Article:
Valid for Submission
B69.9 is a billable diagnosis code used to specify a medical diagnosis of cysticercosis, unspecified. The code B69.9 is valid during the fiscal year 2022 from October 01, 2021 through September 30, 2022 for the submission of HIPAA-covered transactions.
The ICD-10-CM code B69.9 might also be used to specify conditions or terms like cysticercosis, infection by cysticercus fasciolaris, infection by cysticercus ovis, infection by cysticercus pisiformis, infection by cysticercus tarandi , infection by cysticercus tenuicollis, etc.
Unspecified diagnosis codes like B69.9 are acceptable when clinical information is unknown or not available about a particular condition. Although a more specific code is preferable, unspecified codes should be used when such codes most accurately reflect what is known about a patient's condition. Specific diagnosis codes should not be used if not supported by the patient's medical record.
Index to Diseases and Injuries
The Index to Diseases and Injuries is an alphabetical listing of medical terms, with each term mapped to one or more ICD-10 code(s). The following references for the code B69.9 are found in the index:
- - Cysticercosis, cysticerciasis - B69.9
The following clinical terms are approximate synonyms or lay terms that might be used to identify the correct diagnosis code:
- Infection by Cysticercus fasciolaris
- Infection by Cysticercus ovis
- Infection by Cysticercus pisiformis
- Infection by Cysticercus tarandi
- Infection by Cysticercus tenuicollis
- CYSTICERCOSIS-. infection with cysticercus the larval form of the various tapeworms of the genus taenia usually t. solium in man. in humans they penetrate the intestinal wall and invade subcutaneous tissue brain eye muscle heart liver lung and peritoneum. brain involvement results in neurocysticercosis.
- NEUROCYSTICERCOSIS-. infection of the brain spinal cord or perimeningeal structures with the larval forms of the genus taenia primarily t. solium in humans. lesions formed by the organism are referred to as cysticerci. the infection may be subacute or chronic and the severity of symptoms depends on the severity of the host immune response and the location and number of lesions. seizures represent the most common clinical manifestation although focal neurologic deficits may occur. from joynt clinical neurology 1998 ch27 pp46 50
Diagnostic Related Groups - MS-DRG Mapping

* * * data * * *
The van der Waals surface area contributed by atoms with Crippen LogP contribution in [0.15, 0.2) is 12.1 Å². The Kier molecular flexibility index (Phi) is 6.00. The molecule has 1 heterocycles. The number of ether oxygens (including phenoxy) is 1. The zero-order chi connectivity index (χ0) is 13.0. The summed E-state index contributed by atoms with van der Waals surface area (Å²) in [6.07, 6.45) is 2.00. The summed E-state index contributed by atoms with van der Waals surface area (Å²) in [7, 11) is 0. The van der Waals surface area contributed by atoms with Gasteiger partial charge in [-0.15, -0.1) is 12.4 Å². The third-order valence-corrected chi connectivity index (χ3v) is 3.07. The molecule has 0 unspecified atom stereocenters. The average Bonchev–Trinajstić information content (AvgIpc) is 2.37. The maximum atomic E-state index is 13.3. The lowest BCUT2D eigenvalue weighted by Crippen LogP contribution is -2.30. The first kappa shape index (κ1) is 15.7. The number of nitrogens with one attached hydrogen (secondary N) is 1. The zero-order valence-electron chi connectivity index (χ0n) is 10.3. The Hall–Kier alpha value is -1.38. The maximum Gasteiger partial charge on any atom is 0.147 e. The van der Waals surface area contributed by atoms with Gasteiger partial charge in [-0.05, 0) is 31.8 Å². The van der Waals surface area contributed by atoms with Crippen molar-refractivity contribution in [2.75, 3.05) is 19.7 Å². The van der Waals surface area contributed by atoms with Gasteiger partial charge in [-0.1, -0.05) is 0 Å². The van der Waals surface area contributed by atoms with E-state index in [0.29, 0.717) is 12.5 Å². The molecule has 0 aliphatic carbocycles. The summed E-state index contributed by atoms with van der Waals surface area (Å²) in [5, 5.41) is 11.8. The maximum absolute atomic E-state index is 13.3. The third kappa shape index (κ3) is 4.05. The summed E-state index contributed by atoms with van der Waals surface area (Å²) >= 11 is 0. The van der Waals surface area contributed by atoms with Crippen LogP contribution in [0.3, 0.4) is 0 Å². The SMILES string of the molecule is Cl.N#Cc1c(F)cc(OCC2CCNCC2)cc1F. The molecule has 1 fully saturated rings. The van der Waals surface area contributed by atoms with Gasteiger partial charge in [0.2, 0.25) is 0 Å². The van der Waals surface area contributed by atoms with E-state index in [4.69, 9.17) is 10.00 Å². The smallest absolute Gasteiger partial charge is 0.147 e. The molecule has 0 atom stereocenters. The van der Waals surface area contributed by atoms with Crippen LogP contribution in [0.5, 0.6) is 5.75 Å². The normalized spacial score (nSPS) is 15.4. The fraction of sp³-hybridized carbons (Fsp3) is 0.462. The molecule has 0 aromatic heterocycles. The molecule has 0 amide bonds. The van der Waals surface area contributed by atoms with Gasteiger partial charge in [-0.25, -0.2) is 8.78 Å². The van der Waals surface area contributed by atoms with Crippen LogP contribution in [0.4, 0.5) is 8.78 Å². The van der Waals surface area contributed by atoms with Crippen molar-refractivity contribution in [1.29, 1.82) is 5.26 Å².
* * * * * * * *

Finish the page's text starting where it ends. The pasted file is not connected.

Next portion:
|MS-DRG||MS-DRG Title||MCD||Relative Weight|
|371||MAJOR GASTROINTESTINAL DISORDERS AND PERITONEAL INFECTIONS WITH MCC||06||1.7283|
|372||MAJOR GASTROINTESTINAL DISORDERS AND PERITONEAL INFECTIONS WITH CC||06||1.0276|
|373||MAJOR GASTROINTESTINAL DISORDERS AND PERITONEAL INFECTIONS WITHOUT CC/MCC||06||0.7435|
The relative weight of a diagnostic related group determines the reimbursement rate based on the severity of a patient's illness and the associated cost of care during hospitalization.
Convert B69.9 to ICD-9 Code
The General Equivalency Mapping (GEM) crosswalk indicates an approximate mapping between the ICD-10 code B69.9 its ICD-9 equivalent. The approximate mapping means there is not an exact match between the ICD-10 code and the ICD-9 code and the mapped code is not a precise representation of the original code.
Information for Patients
Parasites are living things that use other living things - like your body - for food and a place to live. You can get them from contaminated food or water, a bug bite, or sexual contact. Some parasitic diseases are easily treated and some are not.
Parasites range in size from tiny, one-celled organisms called protozoa to worms that can be seen with the naked eye. Some parasitic diseases occur in the United States. Contaminated water supplies can lead to Giardia infections. Cats can transmit toxoplasmosis, which is dangerous for pregnant women. Others, like malaria, are common in other parts of the world.
If you are traveling, it's important to drink only water you know is safe. Prevention is especially important. There are no vaccines for parasitic diseases. Some medicines are available to treat parasitic infections.
[Learn More in MedlinePlus]